And pain we certainly will feel. On both the macro and micro level, we and the world at large are broken and sinful. An unfortunate and continuing side effect of this reality is suffering. Mothers know this acutely, interiorly and in the suffering we feel by proxy with the sensitivities we naturally assume towards our children and our spouse.

One of the greater goods that can come from allowing pain in our lives is an increase in creaturely dependence, that is, the dependence we develop, creature-to-creature, as well as creature-to-God. 

During these sleepless weeks, I’ve had to rely more on friends and family to help. A friend has babysat for me so I could run errands without so many extra people to shuffle in and out of stores. I’ve said yes to the imperfectly completed chores that my husband has offered to do. It has been good for me to rely on them, and it has been good for them to be allowed to help me. It fosters better community, better relationships, better understanding of charity and mercy. 

I’ve also depended more on God. The prayers have been ongoing and constant. “Help!” “Please” and “Thank you” have been dispersed among rosaries and novenas. I continue to pray for the intercession of the saints. St. Jude and St. Rita, patrons of impossible causes, have put me at ease. St. Gianna Molla has walked alongside me.

The suffering will continue. Once the baby begins to sleep again, there will be another kind of suffering. After that subsides, another. God didn’t promise us complete and total happiness in this life. That, He saved for eternity with Him in the Beatific Vision, but in the meantime, I can embrace the suffering He allows, trusting there is some greater good that will come from it, even if I can’t see it through bleary, tired eyes.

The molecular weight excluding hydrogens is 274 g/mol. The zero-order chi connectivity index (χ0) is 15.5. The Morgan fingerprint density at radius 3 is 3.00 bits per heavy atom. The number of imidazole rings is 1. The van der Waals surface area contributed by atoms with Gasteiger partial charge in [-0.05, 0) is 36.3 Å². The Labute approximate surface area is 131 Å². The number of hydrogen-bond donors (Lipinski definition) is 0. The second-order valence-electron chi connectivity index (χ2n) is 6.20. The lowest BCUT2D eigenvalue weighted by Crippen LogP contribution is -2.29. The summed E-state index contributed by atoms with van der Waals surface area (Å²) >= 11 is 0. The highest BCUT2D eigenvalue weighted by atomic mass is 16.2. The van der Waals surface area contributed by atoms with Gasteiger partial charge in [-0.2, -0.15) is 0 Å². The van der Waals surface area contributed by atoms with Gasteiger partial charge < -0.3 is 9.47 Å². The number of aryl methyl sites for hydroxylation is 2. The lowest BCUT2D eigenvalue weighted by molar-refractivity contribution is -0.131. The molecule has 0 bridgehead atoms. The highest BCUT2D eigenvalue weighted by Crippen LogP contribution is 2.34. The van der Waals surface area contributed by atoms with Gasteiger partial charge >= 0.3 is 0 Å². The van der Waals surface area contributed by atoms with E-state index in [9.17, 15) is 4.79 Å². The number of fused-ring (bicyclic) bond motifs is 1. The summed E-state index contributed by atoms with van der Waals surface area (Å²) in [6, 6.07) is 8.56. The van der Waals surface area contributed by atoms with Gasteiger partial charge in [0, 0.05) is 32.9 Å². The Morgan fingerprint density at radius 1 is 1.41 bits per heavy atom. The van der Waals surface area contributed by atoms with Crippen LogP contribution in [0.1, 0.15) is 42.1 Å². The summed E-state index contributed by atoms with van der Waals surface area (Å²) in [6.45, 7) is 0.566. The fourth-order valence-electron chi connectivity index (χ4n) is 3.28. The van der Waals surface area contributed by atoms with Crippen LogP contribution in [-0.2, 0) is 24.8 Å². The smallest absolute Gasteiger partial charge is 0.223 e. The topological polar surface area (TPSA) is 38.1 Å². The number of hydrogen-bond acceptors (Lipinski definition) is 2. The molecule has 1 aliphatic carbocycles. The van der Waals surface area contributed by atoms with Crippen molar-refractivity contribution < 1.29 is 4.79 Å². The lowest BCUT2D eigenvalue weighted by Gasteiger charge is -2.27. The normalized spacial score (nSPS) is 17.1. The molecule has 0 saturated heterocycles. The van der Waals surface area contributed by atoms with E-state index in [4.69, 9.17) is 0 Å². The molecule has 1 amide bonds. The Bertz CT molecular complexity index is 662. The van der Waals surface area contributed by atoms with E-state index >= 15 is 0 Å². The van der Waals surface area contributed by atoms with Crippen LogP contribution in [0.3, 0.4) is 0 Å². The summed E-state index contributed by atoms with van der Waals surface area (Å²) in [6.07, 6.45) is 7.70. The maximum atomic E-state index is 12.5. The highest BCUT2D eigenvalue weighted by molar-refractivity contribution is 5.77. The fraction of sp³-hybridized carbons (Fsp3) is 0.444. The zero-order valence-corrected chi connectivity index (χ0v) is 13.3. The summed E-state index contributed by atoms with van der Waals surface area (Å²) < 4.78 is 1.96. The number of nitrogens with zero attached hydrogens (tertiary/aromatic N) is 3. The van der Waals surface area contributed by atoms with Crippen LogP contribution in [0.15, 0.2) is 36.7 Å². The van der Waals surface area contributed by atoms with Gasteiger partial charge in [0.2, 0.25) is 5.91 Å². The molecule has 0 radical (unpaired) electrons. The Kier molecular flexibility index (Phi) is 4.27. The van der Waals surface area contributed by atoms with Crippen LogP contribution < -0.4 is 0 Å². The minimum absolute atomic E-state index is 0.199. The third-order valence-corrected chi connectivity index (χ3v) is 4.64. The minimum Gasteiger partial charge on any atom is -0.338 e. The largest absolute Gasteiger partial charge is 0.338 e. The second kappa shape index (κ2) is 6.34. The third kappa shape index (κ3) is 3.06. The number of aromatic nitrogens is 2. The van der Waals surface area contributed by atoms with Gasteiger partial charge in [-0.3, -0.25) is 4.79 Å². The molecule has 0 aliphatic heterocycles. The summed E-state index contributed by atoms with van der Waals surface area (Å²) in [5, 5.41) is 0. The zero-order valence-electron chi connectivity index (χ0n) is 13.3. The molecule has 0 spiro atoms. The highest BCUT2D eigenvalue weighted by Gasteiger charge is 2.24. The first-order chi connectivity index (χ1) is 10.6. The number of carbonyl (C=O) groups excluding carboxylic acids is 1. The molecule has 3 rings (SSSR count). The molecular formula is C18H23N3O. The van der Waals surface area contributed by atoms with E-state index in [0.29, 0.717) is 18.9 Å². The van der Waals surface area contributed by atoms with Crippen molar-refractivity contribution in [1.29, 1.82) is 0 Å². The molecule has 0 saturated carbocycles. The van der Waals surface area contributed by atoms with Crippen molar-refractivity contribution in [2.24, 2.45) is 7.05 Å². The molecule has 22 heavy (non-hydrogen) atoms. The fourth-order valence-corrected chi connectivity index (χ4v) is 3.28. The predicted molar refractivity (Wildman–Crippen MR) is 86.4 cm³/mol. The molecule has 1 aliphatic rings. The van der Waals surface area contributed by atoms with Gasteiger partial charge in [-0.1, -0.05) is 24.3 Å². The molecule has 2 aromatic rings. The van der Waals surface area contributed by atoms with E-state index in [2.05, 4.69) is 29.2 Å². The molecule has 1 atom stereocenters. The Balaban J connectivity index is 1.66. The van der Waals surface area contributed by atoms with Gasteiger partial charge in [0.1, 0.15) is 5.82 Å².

Long-suffering

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I'd like to reflect today on a small little autobiography I've read, rather a memoir, about Mother Teresa entitled “Something Beautiful For God: The Classic Account of Mother Teresa’s Journey Into Compassion” by Malcolm Muggeridge. It was published in 1974, which was important to know while reading the book. Mother was just starting to expand her charity outside the streets of Calcutta at that time. Her mission was just starting to grow. Similar to the daily readings this week. The Good News is starting to spread. Collections of the faithful are starting to take root in the cities where the apostles/disciples teach. Each small group is sharing all they have with one another as they bring people into knowing, loving, and serving Jesus. You are all doing that in your own homes right now. The Church couldn’t be stronger, in my humble opinion. Why? Because we are suffering. Long-suffering is a fruit of the Holy Spirit – it is evidence that God is alive. Suffering is meant to foster a dependence upon God. We continue to feel deeply for those around us. If we didn’t feel deeply, then that means that “we retreated so far into our egos and our flesh, put between us and Him so wide a chasm, that our separation became inexorable” (p132). We care. A lot. What we do matters, deeply. Mother Teresa lived this to her core. This is why she saw everything she did as an offering, something beautiful for God, to turn suffering into joy.

I asked our students who their favorite superhero is. Mother Teresa is certainly one of my superheroes. Her model of vocation, tenacity, compassion, and suffering turned inside out is something I strive for. While I know the poverty she encountered every day is foreign to my own experience, she reminds me that poverty exists in many forms. It is where and how we meet poverty that is the love of Jesus. I don’t know about you, but I am feeling things rather deeply at this moment. A sense of helplessness that I am unable to correct despite my efforts. It is a feeling that I am not unfamiliar with but results in a level of suffering. As my superhero demonstrates, connecting to God is what helps the most. Pray. Pray unceasingly. Pray that we learn what the Lord is teaching us and never to forget the lesson.